- European Central Bank (ECB) has been spooked by the gapping loopholes in their Stablecoin regulations.
- They have acknowledged that due to the different nature of the various stablecoins they may fail to fall under their current regulatory framework.
ECB’s recent remarks on stablecoins, highlight major gaps in their regulations. They're of the opinion that the industry needs to address regulatory concerns if they are to enjoy any of the benefits that emanate from stablecoins.
The increased adoption combined with Europe’s high appetite for crypto assets, ECB’s in-depth report is a push to update their current framework for crypto-asset regulations to ensure there isn’t any regulatory void.
An Alternative to Volatile Crypto Assets.
Stablecoins offer a viable alternative to investors that may not want to put their money into volatile crypto assets like Bitcoin.
A stablecoin arrangement will instead seek to reduce volatility by transferring its value from assets or a basket of currencies pegged to the coin. They have also been popularized by the fact that they are fast and cheap as payment methods and transferring value.
The ECB was, however, quick to note that due to the diverse nature of the stablecoins, there has emerged another regulatory crunch. The intimate features of the stablecoins may end up fitting into multiple classifications or none at all. Notably stablecoins being backed by fiat currencies while others are pegged on precious stones and crypto-assets.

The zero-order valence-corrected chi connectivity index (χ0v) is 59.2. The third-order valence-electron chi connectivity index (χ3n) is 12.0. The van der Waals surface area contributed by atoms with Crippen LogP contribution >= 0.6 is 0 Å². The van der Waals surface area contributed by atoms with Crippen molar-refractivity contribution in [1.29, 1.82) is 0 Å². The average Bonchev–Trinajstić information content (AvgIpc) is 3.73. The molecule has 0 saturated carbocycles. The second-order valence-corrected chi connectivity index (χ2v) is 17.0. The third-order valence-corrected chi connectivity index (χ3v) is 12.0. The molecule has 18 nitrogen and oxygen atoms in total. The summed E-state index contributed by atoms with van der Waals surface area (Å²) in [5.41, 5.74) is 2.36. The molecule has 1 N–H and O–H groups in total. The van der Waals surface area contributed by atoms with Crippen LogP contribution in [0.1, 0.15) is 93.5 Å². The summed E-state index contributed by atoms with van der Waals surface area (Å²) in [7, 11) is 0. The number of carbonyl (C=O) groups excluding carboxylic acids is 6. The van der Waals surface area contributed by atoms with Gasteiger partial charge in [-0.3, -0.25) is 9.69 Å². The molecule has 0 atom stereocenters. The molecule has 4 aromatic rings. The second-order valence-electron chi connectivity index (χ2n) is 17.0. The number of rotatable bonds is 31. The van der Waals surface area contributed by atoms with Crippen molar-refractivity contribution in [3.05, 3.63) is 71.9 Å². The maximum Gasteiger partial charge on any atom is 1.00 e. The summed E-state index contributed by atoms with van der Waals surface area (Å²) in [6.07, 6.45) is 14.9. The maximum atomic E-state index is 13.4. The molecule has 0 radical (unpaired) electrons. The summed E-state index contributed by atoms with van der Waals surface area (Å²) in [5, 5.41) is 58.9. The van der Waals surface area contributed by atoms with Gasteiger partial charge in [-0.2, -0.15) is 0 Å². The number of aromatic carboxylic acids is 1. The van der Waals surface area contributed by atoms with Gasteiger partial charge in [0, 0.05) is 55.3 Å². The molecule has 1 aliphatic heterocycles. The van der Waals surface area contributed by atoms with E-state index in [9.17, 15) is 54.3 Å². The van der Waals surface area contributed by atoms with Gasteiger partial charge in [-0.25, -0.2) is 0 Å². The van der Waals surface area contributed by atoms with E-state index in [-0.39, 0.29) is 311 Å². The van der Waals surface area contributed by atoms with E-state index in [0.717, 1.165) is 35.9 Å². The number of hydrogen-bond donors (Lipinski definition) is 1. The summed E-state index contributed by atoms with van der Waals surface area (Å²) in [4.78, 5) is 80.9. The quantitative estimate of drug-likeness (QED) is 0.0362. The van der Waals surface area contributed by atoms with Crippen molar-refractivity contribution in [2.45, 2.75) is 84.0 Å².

“Depending on its design, the stablecoin’s asset management function may, however, also fall outside of the EU’s existing regulatory framework”
Libra as a Use Case
They pointed out at Libra’s high probability of morphing to a global stablecoin, citing the intensity of their backing.
If it were to be adopted by giant social media platform Facebook it would be with a massive 2.4 billion user base with 10% of the users stemming from Europe. The ECB have then estimated that Libra’s reserve could potentially amass $3 trillion with 300 billion (10%) from European based users.
Breaking down of such an entity could lead to financial downturns on a global scale. The other concern was the reinvestment of the proceeds from coin sales instead of being held in a vault. The ECB was particularly worried as this would affect the coin’s value depending on how the assets acquired are performing.
Saga Founder reached out for comment on the ECB article stating:
“Stablecoins, by name, suggest stability. But stablecoins, by their nature, are not so stable. Why? The value of these stablecoins is tethered to a single currency, and we have seen in recent months that single currency value can fluctuate wildly and with little warning, due to external factors.
Users are seeking more stable havens for their assets value – which is why there have been such significant inflows.
Those seeking stability need to interrogate the mechanisms which stabilise their chosen coin – other they could be risking asset value if the currency their stablecoin holding is tethered to unexpectedly fluctuates.”